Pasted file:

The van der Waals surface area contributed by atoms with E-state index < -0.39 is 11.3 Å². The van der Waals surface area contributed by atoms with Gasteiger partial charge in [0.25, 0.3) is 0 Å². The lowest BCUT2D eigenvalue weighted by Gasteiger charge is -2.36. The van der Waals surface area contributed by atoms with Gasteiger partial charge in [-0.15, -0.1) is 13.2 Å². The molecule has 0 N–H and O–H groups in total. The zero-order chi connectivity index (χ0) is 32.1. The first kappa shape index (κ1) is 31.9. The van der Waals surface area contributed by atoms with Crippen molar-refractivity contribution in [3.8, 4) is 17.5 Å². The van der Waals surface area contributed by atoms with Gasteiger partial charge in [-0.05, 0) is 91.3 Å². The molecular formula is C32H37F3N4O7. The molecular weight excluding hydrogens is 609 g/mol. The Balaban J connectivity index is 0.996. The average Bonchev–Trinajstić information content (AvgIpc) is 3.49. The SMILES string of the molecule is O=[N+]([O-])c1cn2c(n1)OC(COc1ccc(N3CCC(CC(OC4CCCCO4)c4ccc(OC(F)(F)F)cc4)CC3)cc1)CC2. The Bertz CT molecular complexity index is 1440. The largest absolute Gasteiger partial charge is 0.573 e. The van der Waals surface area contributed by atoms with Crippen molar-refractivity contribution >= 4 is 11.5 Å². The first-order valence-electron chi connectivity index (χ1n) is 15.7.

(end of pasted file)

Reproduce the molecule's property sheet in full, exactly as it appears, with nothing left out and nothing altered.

The van der Waals surface area contributed by atoms with E-state index < -0.39 is 11.3 Å². The van der Waals surface area contributed by atoms with Gasteiger partial charge in [0.25, 0.3) is 0 Å². The lowest BCUT2D eigenvalue weighted by Gasteiger charge is -2.36. The van der Waals surface area contributed by atoms with Gasteiger partial charge in [-0.15, -0.1) is 13.2 Å². The molecule has 0 N–H and O–H groups in total. The zero-order chi connectivity index (χ0) is 32.1. The first kappa shape index (κ1) is 31.9. The van der Waals surface area contributed by atoms with Crippen molar-refractivity contribution in [3.8, 4) is 17.5 Å². The van der Waals surface area contributed by atoms with Gasteiger partial charge in [-0.05, 0) is 91.3 Å². The molecular formula is C32H37F3N4O7. The molecular weight excluding hydrogens is 609 g/mol. The Balaban J connectivity index is 0.996. The average Bonchev–Trinajstić information content (AvgIpc) is 3.49. The SMILES string of the molecule is O=[N+]([O-])c1cn2c(n1)OC(COc1ccc(N3CCC(CC(OC4CCCCO4)c4ccc(OC(F)(F)F)cc4)CC3)cc1)CC2. The Bertz CT molecular complexity index is 1440. The largest absolute Gasteiger partial charge is 0.573 e. The van der Waals surface area contributed by atoms with Crippen molar-refractivity contribution >= 4 is 11.5 Å². The first-order valence-electron chi connectivity index (χ1n) is 15.7.